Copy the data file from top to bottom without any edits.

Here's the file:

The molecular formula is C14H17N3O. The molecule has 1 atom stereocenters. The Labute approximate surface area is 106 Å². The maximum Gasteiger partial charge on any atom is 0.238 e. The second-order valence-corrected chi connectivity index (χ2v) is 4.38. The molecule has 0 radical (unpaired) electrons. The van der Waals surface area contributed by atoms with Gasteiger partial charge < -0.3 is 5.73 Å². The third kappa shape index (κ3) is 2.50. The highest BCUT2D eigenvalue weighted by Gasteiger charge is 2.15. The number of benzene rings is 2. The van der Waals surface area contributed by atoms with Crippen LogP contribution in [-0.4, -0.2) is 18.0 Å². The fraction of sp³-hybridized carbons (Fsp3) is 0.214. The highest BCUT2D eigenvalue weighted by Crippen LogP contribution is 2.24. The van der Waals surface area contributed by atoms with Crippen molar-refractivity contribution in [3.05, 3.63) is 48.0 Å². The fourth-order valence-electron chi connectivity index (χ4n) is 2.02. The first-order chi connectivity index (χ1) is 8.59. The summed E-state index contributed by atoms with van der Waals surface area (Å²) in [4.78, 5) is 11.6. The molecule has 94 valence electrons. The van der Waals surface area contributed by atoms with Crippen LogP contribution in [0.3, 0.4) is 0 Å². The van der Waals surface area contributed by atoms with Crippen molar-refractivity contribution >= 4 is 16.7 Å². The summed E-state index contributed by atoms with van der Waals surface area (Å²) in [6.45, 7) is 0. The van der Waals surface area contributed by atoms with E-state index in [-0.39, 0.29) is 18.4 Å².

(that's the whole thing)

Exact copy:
The molecular formula is C14H17N3O. The molecule has 1 atom stereocenters. The Labute approximate surface area is 106 Å². The maximum Gasteiger partial charge on any atom is 0.238 e. The second-order valence-corrected chi connectivity index (χ2v) is 4.38. The molecule has 0 radical (unpaired) electrons. The van der Waals surface area contributed by atoms with Gasteiger partial charge < -0.3 is 5.73 Å². The third kappa shape index (κ3) is 2.50. The highest BCUT2D eigenvalue weighted by Gasteiger charge is 2.15. The number of benzene rings is 2. The van der Waals surface area contributed by atoms with Crippen LogP contribution in [-0.4, -0.2) is 18.0 Å². The fraction of sp³-hybridized carbons (Fsp3) is 0.214. The highest BCUT2D eigenvalue weighted by Crippen LogP contribution is 2.24. The van der Waals surface area contributed by atoms with Crippen molar-refractivity contribution in [3.05, 3.63) is 48.0 Å². The fourth-order valence-electron chi connectivity index (χ4n) is 2.02. The first-order chi connectivity index (χ1) is 8.59. The summed E-state index contributed by atoms with van der Waals surface area (Å²) in [4.78, 5) is 11.6. The molecule has 94 valence electrons. The van der Waals surface area contributed by atoms with Crippen LogP contribution in [0.3, 0.4) is 0 Å². The van der Waals surface area contributed by atoms with Crippen molar-refractivity contribution >= 4 is 16.7 Å². The summed E-state index contributed by atoms with van der Waals surface area (Å²) in [6.45, 7) is 0. The van der Waals surface area contributed by atoms with E-state index in [-0.39, 0.29) is 18.4 Å².